World-wide, more than 690 million people are suffering chronic hunger. 135 million people are in an acute food crisis. Owing to the corona pandemic, this number could rise by a further 80-130 million people. “The world is not on track to achieve zero hunger by 2030,” said Welthungerhilfe General Secretary Mathias Mogge, presenting the Global Hunger Index (GHI) 2020 in Berlin Germany. The GHI is brought out annually by Deutsche Welthungerhilfe and Concern Worldwide, in the run-up to World Hunger Day, the 16th October.
Already today, people in 45 countries world-wide depend on food aid. Welthungerhilfe all the more welcomes the award of this year’s Nobel Peace Prize to the World Food Programme, which, it maintains, shows how closely connected struggling for peace and combating hunger are connected.
The hunger situation in Africa South of the Sahara and South Asia continues to be particularly severe. At 21.2 per cent, sub-Saharan Africa has the highest rate of undernourished people, and a total of 230 million individuals are affected. Moreover, this is the region with the highest child mortality rate world-wide (7.8 %). South Asia also gives rise for concern. Here, a total of 235 million – that is 13.4 per cent of the population – are affected. Moreover, this region shows the highest rate of wasting among children.
After many years of declining hunger levels, numbers world-wide have on the rise again for five years in succession. Today, 14 more countries show higher hunger values than in 2012. In addition to insufficient health systems, wars and conflicts, it is above all the impact of climate change which has nullified progress made in combating hunger, as Welthungerhilfe President Marlehn Thieme stressed. For example, Sudan suffered its worst floods for three decades this year; in the Sahel Zone, which previously had to cope with two floods a year, eight floods a year have become the rule since 2000. Added to this are droughts, cyclones and devastating locust plagues. “There is no longer any recovery between the disasters,” Thieme noted, citing Welthungerhilfe’s Country Director for Ethiopia.
However, there are positive developments, too. Whereas the average world-wide hunger level was still at serious in 2000, it is now at moderate. Thieme explained that progress had been made for example in Angola, Sierra Leone and Ethiopia, where the hunger situation had still been extremely alarming 2000 and was now graded as moderate. The cause-and-effect mechanisms seem obvious. In Angola and Sierra Leone, civil wars were ended, while Ethiopia has established a comprehensive social security system – a system of the kind that 55 per cent of the global population cannot resort to.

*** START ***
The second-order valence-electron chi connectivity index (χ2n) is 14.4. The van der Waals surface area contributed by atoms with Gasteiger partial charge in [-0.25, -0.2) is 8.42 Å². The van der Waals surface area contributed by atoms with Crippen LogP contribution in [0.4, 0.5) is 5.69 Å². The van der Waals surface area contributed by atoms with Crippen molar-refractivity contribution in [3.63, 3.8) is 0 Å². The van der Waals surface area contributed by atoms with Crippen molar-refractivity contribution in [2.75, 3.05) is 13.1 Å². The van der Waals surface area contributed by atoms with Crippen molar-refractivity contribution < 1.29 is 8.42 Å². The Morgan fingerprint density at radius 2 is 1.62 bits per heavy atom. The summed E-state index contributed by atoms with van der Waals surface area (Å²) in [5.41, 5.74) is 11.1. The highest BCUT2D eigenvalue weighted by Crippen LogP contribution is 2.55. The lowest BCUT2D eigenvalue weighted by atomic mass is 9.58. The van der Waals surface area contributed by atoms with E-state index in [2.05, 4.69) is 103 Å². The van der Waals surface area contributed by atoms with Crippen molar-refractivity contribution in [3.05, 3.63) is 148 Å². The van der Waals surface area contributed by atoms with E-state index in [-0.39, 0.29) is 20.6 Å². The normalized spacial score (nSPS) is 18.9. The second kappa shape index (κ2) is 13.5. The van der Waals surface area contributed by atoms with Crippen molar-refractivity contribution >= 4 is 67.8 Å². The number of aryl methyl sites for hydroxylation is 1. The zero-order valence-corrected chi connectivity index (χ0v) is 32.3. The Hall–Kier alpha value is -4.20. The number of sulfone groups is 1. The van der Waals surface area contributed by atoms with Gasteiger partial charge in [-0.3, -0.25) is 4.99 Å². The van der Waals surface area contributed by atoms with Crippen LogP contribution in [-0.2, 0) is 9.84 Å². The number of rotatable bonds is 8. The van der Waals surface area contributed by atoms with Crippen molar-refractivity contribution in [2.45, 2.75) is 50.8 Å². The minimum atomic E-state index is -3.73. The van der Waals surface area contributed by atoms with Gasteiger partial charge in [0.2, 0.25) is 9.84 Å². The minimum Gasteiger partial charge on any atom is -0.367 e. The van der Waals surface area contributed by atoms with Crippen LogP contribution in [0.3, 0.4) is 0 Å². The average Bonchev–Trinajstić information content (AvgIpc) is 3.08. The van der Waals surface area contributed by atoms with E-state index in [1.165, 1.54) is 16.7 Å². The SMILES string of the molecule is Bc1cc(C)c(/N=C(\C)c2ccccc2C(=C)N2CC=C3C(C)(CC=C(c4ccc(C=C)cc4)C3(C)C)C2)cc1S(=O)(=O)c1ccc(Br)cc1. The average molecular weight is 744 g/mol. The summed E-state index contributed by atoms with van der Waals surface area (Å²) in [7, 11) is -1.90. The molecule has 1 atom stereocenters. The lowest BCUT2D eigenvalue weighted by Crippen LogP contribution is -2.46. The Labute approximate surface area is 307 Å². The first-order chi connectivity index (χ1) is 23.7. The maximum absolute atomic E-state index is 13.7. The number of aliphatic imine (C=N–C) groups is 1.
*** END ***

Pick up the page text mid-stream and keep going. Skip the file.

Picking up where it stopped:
According to Welthungerhilfe, in order to reverse current trends, global food systems, which are “not fair, not sustainable and not resilient”, have to be addressed. It says that they are responsible for around a third of global greenhouse gas emissions, 70 per cent of freshwater consumption and – increasingly again in recent times – massive rainforest clearing. New technologies for more natural resource-friendly cultivation methods, sensitising people to the significance of natural resources, improved storage conditions for agricultural products, better access to markets, food counselling above all for pregnant women and mothers, and developing sanitation all comprise aspects that have to be tackled to achieve the goal of zero hunger by 2030.
The Global Hunger Index (GHI) 2020 at a glance:
Silvia Richter, editor, Rural 21
The Global Hunger Index 2020 is available in English, French, German, Italian, Portuguese and Spanish.
More information: Global Hunger Index Website